by Krishantha Prasad Cooray

Crisis and restlessness are probably the opposite of sun and sand. The very smell of these words associated with a country in the news deters most travelers from visiting even the most enticing destinations. The wise traveler, however, spots opportunities, because not all crises are created equal. Some can, in fact, lead to a six-star vacation at a three-star price.

In other words, a European, for example, might consider the option of a four-month tropical vacation instead of paying a gas bill four times the cost of such a vacation. Therefore, today, if we were to mark countries in crisis on a map, the country that immediately meets these criteria would be Sri Lanka. The Covid-19 pandemic is a pandemic that hasn’t really gone viral around the world. About 40 tourists, mostly young backpackers on small budgets, found themselves stranded in Ella, 200 km east of the Sri Lankan capital, Colombo.

Cafe owner Darshana Ratnayake knew that small guesthouses would soon run out of food due to broken supply chains and be forced to close. He offered free food and shelter to tourists. For Ratnayake, the decision was simple: “Our livelihood depends on tourism. We must help tourists when they are in difficulty. Money is not everything. We need to help and share in difficult times like this.

The Sri Lankan and Sri Lankan ways of this story are timeless. They have survived all sorts of calamities, man-made and natural, from floods, droughts, cyclones and a debilitating tsunami in recent years and, in the long run, half a millennium of colonial rule, more than 70 years of mismanagement after independence, two bloody insurgencies and three decades of war.Turmoil. It’s a word that seems to have become a ‘must have’ in all Sri Lanka-related news in recent months. There are others like crisis, bankruptcy, turmoil, turmoil, uncertainty, and default. These, for three months ending July 9, 2022, were often accompanied by visuals of mass protests.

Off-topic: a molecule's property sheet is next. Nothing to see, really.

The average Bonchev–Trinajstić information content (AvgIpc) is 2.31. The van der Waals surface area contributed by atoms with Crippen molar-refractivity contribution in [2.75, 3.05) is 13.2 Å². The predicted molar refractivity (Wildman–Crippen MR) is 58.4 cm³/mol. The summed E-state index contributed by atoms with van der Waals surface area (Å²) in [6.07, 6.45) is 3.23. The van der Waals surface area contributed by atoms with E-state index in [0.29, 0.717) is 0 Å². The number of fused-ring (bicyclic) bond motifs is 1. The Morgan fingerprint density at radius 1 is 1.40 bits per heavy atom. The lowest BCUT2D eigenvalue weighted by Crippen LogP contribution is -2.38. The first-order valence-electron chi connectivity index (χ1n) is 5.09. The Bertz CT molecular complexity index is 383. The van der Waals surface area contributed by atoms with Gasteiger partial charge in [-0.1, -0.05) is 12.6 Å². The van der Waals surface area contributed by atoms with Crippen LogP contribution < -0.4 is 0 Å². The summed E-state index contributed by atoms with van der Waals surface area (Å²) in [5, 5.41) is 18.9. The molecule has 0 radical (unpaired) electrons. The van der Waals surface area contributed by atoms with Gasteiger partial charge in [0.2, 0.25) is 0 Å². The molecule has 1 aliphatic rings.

A bloody overthrow or else a bloody crushing of dissent was on the cards. Neither happened. The people protest, a chief abdicates. A peaceful transition of power. A case study, in fact, of democracy in action, in constitutional terms and in spirit. Political change does not immediately translate into economic prosperity. This is especially true when antecedents are locked into institutional arrangements, established procedures and administrative cultures. Sri Lanka remains in the grip of an unprecedented crisis which, in addition to precipitating local processes, reflects global economic turbulence.